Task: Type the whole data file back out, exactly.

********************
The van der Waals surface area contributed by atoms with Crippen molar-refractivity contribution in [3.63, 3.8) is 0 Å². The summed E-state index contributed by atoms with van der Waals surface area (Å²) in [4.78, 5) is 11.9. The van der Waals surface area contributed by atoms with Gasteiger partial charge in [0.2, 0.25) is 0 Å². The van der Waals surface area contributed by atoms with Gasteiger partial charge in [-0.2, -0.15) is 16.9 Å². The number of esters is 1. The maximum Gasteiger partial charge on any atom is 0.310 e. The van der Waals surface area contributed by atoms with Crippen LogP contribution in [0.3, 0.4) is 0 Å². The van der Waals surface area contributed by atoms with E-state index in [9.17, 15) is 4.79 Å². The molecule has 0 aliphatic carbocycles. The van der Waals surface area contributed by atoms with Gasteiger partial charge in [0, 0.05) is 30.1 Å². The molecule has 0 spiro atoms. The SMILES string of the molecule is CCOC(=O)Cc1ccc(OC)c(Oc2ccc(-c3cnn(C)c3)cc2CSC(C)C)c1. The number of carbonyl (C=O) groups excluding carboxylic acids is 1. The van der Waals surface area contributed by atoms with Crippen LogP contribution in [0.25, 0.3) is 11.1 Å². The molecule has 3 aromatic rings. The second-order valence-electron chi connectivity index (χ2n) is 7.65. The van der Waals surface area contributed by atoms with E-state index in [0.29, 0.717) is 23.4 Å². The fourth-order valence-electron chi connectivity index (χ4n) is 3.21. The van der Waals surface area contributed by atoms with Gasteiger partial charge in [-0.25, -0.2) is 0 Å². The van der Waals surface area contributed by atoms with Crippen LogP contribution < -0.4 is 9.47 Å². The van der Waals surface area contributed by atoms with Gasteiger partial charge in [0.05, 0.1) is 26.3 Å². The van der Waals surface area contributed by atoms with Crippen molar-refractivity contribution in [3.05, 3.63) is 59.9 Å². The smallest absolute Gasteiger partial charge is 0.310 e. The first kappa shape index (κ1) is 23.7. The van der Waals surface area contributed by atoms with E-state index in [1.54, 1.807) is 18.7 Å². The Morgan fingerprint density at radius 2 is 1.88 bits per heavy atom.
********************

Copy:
The van der Waals surface area contributed by atoms with Crippen molar-refractivity contribution in [3.63, 3.8) is 0 Å². The summed E-state index contributed by atoms with van der Waals surface area (Å²) in [4.78, 5) is 11.9. The van der Waals surface area contributed by atoms with Gasteiger partial charge in [0.2, 0.25) is 0 Å². The van der Waals surface area contributed by atoms with Gasteiger partial charge in [-0.2, -0.15) is 16.9 Å². The number of esters is 1. The maximum Gasteiger partial charge on any atom is 0.310 e. The van der Waals surface area contributed by atoms with Crippen LogP contribution in [0.3, 0.4) is 0 Å². The van der Waals surface area contributed by atoms with E-state index in [9.17, 15) is 4.79 Å². The molecule has 0 aliphatic carbocycles. The van der Waals surface area contributed by atoms with Gasteiger partial charge in [0, 0.05) is 30.1 Å². The molecule has 0 spiro atoms. The SMILES string of the molecule is CCOC(=O)Cc1ccc(OC)c(Oc2ccc(-c3cnn(C)c3)cc2CSC(C)C)c1. The number of carbonyl (C=O) groups excluding carboxylic acids is 1. The van der Waals surface area contributed by atoms with Crippen LogP contribution in [0.25, 0.3) is 11.1 Å². The molecule has 3 aromatic rings. The second-order valence-electron chi connectivity index (χ2n) is 7.65. The van der Waals surface area contributed by atoms with E-state index in [0.29, 0.717) is 23.4 Å². The fourth-order valence-electron chi connectivity index (χ4n) is 3.21. The van der Waals surface area contributed by atoms with Gasteiger partial charge in [-0.25, -0.2) is 0 Å². The van der Waals surface area contributed by atoms with Crippen LogP contribution < -0.4 is 9.47 Å². The van der Waals surface area contributed by atoms with Gasteiger partial charge in [0.05, 0.1) is 26.3 Å². The van der Waals surface area contributed by atoms with Crippen molar-refractivity contribution in [3.05, 3.63) is 59.9 Å². The smallest absolute Gasteiger partial charge is 0.310 e. The first kappa shape index (κ1) is 23.7. The van der Waals surface area contributed by atoms with E-state index in [1.54, 1.807) is 18.7 Å². The Morgan fingerprint density at radius 2 is 1.88 bits per heavy atom.